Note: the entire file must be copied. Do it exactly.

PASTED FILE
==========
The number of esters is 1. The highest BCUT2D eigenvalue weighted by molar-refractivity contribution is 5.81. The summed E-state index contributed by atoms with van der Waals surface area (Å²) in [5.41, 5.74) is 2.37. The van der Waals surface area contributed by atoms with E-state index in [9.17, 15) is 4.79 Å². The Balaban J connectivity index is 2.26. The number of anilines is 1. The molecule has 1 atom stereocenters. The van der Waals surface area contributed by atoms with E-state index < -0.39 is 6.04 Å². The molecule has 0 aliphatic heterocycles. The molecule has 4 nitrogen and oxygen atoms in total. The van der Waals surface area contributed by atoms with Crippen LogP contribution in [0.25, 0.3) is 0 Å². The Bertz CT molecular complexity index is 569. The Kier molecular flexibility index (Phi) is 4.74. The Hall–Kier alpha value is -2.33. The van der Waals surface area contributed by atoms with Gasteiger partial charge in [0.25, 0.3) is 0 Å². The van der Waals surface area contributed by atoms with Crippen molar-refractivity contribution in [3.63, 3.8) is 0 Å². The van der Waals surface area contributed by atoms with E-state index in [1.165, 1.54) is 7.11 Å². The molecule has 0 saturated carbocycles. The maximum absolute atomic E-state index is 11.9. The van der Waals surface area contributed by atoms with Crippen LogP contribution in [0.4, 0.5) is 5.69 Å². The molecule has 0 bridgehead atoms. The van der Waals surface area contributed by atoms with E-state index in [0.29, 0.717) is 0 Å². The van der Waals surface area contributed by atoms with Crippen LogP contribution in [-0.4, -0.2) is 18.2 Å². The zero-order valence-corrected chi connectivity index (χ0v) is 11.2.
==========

The number of esters is 1. The highest BCUT2D eigenvalue weighted by molar-refractivity contribution is 5.81. The summed E-state index contributed by atoms with van der Waals surface area (Å²) in [5.41, 5.74) is 2.37. The van der Waals surface area contributed by atoms with E-state index in [9.17, 15) is 4.79 Å². The Balaban J connectivity index is 2.26. The number of anilines is 1. The molecule has 1 atom stereocenters. The van der Waals surface area contributed by atoms with E-state index < -0.39 is 6.04 Å². The molecule has 0 aliphatic heterocycles. The molecule has 4 nitrogen and oxygen atoms in total. The van der Waals surface area contributed by atoms with Crippen LogP contribution in [0.25, 0.3) is 0 Å². The Bertz CT molecular complexity index is 569. The Kier molecular flexibility index (Phi) is 4.74. The Hall–Kier alpha value is -2.33. The van der Waals surface area contributed by atoms with Gasteiger partial charge in [0.25, 0.3) is 0 Å². The van der Waals surface area contributed by atoms with Crippen molar-refractivity contribution in [3.63, 3.8) is 0 Å². The van der Waals surface area contributed by atoms with E-state index in [1.165, 1.54) is 7.11 Å². The molecule has 0 saturated carbocycles. The maximum absolute atomic E-state index is 11.9. The van der Waals surface area contributed by atoms with Crippen LogP contribution in [0.4, 0.5) is 5.69 Å². The molecule has 0 bridgehead atoms. The van der Waals surface area contributed by atoms with E-state index in [0.29, 0.717) is 0 Å². The van der Waals surface area contributed by atoms with Crippen LogP contribution in [-0.4, -0.2) is 18.2 Å². The zero-order valence-corrected chi connectivity index (χ0v) is 11.2.